Just as every person is different, the same invariably holds true for buyers. No two buyers are the same. Further, no two buyers have the same mindset, emotional makeup, or approach to business. The simple fact is that buyers opt to buy businesses for a very wide range of reasons. The bottom line is that it is up to business brokers and M&A advisors to find serious buyers so as not to waste everyone’s time. In this article, we will examine how we zero in on serious buyers.
A serious buyer, one that wants to achieve success and isn’t just window shopping, will want to understand both the business they are considering buying and the industry as a whole. Consider this rough analogy for a moment. Someone serious about winning a game will work to understand the rules before jumping in and playing. You’ll want to look for a buyer who wants to understand the strengths and weaknesses of a business. He or she will also want to comprehend the strengths and weaknesses of competitors as well as potential industry wide problems both now and in the future.
Savvy business people realize that wages and salaries make up a huge percentage of the typical business’s operating cost. A serious buyer will endeavor to understand not just the wages and salaries of employees, but also additional related costs. These can include retirement related costs, the cost of training new employees, the rate of employee turnover and more. Smart buyers are looking for stability throughout the business, and that includes its employees.
The kind of buyers you want to attract are the ones that are not just “thinking about buying” a business. You’ll want to only deal with buyers who have carefully thought through what it means to buy a business. A key aspect of buying a business, as simple as it sounds, is to fully understand what is being sold. For example, serious buyers will dive in and understand capital expenditures. They will also examine and evaluate machinery and equipment so that they understand what kinds of equipment might need to be repaired or replaced. Replacing and repairing equipment can mean substantial costs. That’s why quality buyers can be expected to evaluate all equipment extremely carefully.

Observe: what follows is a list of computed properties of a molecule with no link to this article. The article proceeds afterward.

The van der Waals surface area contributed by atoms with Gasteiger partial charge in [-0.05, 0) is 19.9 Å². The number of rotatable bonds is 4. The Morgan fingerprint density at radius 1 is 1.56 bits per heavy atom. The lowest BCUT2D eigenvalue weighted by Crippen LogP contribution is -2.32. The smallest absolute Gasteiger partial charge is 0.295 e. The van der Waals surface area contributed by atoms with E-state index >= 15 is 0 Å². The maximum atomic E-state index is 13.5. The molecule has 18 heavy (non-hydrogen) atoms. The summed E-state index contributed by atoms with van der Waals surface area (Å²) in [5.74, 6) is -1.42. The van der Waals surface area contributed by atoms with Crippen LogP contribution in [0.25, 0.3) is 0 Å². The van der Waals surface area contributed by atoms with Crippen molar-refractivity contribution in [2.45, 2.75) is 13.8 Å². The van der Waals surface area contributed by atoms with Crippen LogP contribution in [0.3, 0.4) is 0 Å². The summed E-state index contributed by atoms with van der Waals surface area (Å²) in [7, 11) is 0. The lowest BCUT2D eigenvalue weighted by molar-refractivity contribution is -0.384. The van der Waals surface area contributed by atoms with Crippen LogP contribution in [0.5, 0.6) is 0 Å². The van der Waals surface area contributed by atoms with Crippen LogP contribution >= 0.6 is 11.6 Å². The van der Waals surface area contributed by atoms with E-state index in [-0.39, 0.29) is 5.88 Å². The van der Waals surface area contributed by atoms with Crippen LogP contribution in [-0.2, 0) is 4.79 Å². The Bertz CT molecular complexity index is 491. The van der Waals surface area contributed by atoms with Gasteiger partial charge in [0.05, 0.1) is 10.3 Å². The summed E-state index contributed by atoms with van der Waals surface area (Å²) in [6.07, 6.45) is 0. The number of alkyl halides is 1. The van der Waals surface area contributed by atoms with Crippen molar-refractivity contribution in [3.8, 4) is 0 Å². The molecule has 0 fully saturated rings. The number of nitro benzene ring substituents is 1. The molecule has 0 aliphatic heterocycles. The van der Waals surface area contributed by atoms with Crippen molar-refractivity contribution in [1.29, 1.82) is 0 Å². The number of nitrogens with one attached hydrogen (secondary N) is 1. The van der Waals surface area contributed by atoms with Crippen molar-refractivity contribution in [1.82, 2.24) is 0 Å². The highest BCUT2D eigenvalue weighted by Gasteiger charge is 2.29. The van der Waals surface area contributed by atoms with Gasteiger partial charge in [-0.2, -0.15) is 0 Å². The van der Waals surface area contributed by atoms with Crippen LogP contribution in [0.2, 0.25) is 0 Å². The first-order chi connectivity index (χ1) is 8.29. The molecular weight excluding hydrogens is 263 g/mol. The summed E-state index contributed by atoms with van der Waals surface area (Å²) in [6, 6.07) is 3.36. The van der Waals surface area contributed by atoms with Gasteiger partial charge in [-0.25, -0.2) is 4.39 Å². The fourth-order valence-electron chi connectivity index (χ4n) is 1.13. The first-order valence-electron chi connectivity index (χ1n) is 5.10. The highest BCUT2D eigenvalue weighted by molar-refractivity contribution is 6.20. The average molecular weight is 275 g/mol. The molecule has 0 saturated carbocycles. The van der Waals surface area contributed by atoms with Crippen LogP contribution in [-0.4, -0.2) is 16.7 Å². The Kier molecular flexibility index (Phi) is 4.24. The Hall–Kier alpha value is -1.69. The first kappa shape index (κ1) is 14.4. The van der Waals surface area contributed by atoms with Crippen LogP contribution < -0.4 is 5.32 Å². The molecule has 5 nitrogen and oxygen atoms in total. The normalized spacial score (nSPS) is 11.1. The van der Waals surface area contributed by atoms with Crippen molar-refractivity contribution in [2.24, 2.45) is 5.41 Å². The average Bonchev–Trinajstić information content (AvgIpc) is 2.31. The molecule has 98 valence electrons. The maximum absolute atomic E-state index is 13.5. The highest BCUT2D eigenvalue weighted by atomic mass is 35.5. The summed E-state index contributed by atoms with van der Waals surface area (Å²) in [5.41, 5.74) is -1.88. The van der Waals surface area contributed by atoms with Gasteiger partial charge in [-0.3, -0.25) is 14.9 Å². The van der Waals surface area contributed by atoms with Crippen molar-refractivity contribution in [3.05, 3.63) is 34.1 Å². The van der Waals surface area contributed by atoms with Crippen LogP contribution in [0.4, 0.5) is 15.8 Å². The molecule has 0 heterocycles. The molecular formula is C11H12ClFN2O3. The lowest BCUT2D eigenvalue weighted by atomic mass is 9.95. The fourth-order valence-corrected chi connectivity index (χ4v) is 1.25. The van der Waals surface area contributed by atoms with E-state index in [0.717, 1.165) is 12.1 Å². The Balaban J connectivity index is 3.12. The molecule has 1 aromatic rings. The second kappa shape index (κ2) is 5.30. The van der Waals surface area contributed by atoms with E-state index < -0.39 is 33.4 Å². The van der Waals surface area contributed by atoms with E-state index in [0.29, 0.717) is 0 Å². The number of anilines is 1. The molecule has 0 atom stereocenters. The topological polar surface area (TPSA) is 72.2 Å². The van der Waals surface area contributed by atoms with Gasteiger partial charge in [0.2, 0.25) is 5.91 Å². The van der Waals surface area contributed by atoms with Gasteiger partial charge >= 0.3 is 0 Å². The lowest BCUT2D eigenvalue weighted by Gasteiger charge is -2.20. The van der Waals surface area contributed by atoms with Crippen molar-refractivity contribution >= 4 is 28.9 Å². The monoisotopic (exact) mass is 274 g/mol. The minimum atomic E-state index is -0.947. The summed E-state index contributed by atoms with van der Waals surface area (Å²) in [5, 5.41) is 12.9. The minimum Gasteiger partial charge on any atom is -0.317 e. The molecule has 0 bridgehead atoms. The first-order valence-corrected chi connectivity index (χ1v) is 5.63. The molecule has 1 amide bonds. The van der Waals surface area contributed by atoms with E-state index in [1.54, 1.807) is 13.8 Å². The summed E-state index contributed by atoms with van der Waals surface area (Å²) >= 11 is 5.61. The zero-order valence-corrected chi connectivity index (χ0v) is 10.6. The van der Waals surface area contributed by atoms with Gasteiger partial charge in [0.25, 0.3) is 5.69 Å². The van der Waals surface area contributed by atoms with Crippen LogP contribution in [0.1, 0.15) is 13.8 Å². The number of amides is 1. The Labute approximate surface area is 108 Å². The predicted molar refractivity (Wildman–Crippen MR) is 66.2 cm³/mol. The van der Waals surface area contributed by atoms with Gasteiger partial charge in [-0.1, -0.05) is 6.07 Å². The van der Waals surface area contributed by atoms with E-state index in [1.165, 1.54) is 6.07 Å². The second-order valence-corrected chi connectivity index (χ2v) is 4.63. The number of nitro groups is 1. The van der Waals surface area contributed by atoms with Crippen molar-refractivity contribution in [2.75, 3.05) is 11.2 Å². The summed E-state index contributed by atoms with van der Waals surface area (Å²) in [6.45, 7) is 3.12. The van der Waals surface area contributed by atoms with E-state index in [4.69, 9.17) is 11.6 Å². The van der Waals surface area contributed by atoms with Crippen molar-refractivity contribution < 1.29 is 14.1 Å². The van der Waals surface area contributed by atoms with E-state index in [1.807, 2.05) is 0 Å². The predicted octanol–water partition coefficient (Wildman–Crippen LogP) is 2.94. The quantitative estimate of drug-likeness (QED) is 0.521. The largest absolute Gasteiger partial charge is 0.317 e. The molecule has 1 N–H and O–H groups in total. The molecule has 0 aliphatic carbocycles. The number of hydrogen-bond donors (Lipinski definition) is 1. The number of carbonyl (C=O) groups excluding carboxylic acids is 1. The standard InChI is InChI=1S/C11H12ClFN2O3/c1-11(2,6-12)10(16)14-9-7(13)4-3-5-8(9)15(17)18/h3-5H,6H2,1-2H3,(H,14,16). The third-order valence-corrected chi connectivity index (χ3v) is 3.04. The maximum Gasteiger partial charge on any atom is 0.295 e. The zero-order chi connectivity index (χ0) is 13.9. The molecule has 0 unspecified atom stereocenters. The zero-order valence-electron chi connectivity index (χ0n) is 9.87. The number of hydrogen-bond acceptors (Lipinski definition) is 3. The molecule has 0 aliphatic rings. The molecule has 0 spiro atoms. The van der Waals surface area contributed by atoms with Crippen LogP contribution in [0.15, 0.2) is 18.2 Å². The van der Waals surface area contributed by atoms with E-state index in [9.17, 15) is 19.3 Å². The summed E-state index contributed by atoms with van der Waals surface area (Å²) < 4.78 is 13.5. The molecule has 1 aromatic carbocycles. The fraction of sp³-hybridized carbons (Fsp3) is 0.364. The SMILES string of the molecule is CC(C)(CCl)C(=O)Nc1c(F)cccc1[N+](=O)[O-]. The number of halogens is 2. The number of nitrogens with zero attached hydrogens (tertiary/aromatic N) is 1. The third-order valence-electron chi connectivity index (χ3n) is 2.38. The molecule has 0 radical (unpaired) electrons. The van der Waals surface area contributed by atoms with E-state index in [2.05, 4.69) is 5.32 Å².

Buyers who understand what it means to buy a business will even go beyond evaluating the stability of employees and the state of machinery and equipment. You can expect a serious buyer to want to know if there are any environmental concerns, they will check and evaluate the lease, and they will want to inspect the state of all buildings. They will want to know who the key clients and key suppliers are and determine if those relationships are stable or if they put the business at long term risk.
At the end of the day, the kind of buyer that you’ll want to work with is a buyer who is proactive. Quality buyers will be accessing every aspect of a business to determine its long-term viability. A buyer who goes far beyond “kicking the tires” is exactly the kind of buyer you want.